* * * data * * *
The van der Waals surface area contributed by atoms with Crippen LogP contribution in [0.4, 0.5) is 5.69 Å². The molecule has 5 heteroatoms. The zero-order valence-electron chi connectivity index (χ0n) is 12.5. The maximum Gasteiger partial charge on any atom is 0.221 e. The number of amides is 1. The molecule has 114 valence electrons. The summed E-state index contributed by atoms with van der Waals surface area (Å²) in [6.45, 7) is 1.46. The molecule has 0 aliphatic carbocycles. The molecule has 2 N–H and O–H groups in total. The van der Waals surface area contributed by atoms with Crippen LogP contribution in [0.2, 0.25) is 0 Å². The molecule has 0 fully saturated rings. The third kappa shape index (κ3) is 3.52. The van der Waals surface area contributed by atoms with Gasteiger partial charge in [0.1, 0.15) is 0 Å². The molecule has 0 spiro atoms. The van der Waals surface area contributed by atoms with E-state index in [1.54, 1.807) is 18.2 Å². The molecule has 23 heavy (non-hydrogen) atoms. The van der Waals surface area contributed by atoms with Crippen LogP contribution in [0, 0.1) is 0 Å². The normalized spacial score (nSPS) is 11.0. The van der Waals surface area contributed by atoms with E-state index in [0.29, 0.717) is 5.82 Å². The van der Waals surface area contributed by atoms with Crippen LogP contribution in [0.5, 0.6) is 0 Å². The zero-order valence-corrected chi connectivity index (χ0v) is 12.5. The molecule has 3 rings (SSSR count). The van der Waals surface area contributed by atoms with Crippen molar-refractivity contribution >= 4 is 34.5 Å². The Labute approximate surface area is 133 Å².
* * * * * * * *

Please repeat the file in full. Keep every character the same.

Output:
The van der Waals surface area contributed by atoms with Crippen LogP contribution in [0.4, 0.5) is 5.69 Å². The molecule has 5 heteroatoms. The zero-order valence-electron chi connectivity index (χ0n) is 12.5. The maximum Gasteiger partial charge on any atom is 0.221 e. The number of amides is 1. The molecule has 114 valence electrons. The summed E-state index contributed by atoms with van der Waals surface area (Å²) in [6.45, 7) is 1.46. The molecule has 0 aliphatic carbocycles. The molecule has 2 N–H and O–H groups in total. The van der Waals surface area contributed by atoms with Crippen LogP contribution in [0.2, 0.25) is 0 Å². The molecule has 0 fully saturated rings. The third kappa shape index (κ3) is 3.52. The van der Waals surface area contributed by atoms with Gasteiger partial charge in [0.1, 0.15) is 0 Å². The molecule has 0 spiro atoms. The van der Waals surface area contributed by atoms with E-state index in [1.54, 1.807) is 18.2 Å². The molecule has 23 heavy (non-hydrogen) atoms. The van der Waals surface area contributed by atoms with Crippen LogP contribution in [0, 0.1) is 0 Å². The normalized spacial score (nSPS) is 11.0. The van der Waals surface area contributed by atoms with E-state index in [0.29, 0.717) is 5.82 Å². The van der Waals surface area contributed by atoms with Crippen LogP contribution in [0.5, 0.6) is 0 Å². The zero-order valence-corrected chi connectivity index (χ0v) is 12.5. The molecule has 3 rings (SSSR count). The van der Waals surface area contributed by atoms with Crippen molar-refractivity contribution >= 4 is 34.5 Å². The Labute approximate surface area is 133 Å².